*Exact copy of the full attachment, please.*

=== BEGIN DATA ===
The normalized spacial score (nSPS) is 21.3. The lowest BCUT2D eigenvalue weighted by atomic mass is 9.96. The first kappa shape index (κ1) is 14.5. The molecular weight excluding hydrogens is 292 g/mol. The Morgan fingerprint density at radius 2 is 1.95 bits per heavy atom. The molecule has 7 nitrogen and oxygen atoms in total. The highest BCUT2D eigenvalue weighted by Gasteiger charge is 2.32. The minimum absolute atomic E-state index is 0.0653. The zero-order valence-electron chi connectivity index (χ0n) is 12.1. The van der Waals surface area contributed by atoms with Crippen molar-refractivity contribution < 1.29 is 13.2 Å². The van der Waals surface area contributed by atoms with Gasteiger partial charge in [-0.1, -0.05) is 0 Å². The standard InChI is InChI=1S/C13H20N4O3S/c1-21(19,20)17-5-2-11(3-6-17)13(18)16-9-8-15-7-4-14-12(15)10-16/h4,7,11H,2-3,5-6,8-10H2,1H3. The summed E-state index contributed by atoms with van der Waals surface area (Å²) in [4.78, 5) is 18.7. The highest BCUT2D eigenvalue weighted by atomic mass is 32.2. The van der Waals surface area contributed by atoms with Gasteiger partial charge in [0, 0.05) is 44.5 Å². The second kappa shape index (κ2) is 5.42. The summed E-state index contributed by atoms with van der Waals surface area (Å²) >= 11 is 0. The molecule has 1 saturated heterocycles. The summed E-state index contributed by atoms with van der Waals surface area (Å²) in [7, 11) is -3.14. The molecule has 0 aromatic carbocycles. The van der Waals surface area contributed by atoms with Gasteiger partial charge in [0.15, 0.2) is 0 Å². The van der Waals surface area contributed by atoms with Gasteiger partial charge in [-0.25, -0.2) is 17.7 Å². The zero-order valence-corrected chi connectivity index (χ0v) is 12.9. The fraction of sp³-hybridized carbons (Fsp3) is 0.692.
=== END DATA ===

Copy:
The normalized spacial score (nSPS) is 21.3. The lowest BCUT2D eigenvalue weighted by atomic mass is 9.96. The first kappa shape index (κ1) is 14.5. The molecular weight excluding hydrogens is 292 g/mol. The Morgan fingerprint density at radius 2 is 1.95 bits per heavy atom. The molecule has 7 nitrogen and oxygen atoms in total. The highest BCUT2D eigenvalue weighted by Gasteiger charge is 2.32. The minimum absolute atomic E-state index is 0.0653. The zero-order valence-electron chi connectivity index (χ0n) is 12.1. The van der Waals surface area contributed by atoms with Crippen molar-refractivity contribution < 1.29 is 13.2 Å². The van der Waals surface area contributed by atoms with Gasteiger partial charge in [-0.1, -0.05) is 0 Å². The standard InChI is InChI=1S/C13H20N4O3S/c1-21(19,20)17-5-2-11(3-6-17)13(18)16-9-8-15-7-4-14-12(15)10-16/h4,7,11H,2-3,5-6,8-10H2,1H3. The summed E-state index contributed by atoms with van der Waals surface area (Å²) in [4.78, 5) is 18.7. The highest BCUT2D eigenvalue weighted by atomic mass is 32.2. The van der Waals surface area contributed by atoms with Gasteiger partial charge in [0, 0.05) is 44.5 Å². The second kappa shape index (κ2) is 5.42. The summed E-state index contributed by atoms with van der Waals surface area (Å²) >= 11 is 0. The molecule has 1 saturated heterocycles. The summed E-state index contributed by atoms with van der Waals surface area (Å²) in [7, 11) is -3.14. The molecule has 0 aromatic carbocycles. The van der Waals surface area contributed by atoms with Gasteiger partial charge in [0.15, 0.2) is 0 Å². The van der Waals surface area contributed by atoms with Gasteiger partial charge in [-0.25, -0.2) is 17.7 Å². The zero-order valence-corrected chi connectivity index (χ0v) is 12.9. The fraction of sp³-hybridized carbons (Fsp3) is 0.692.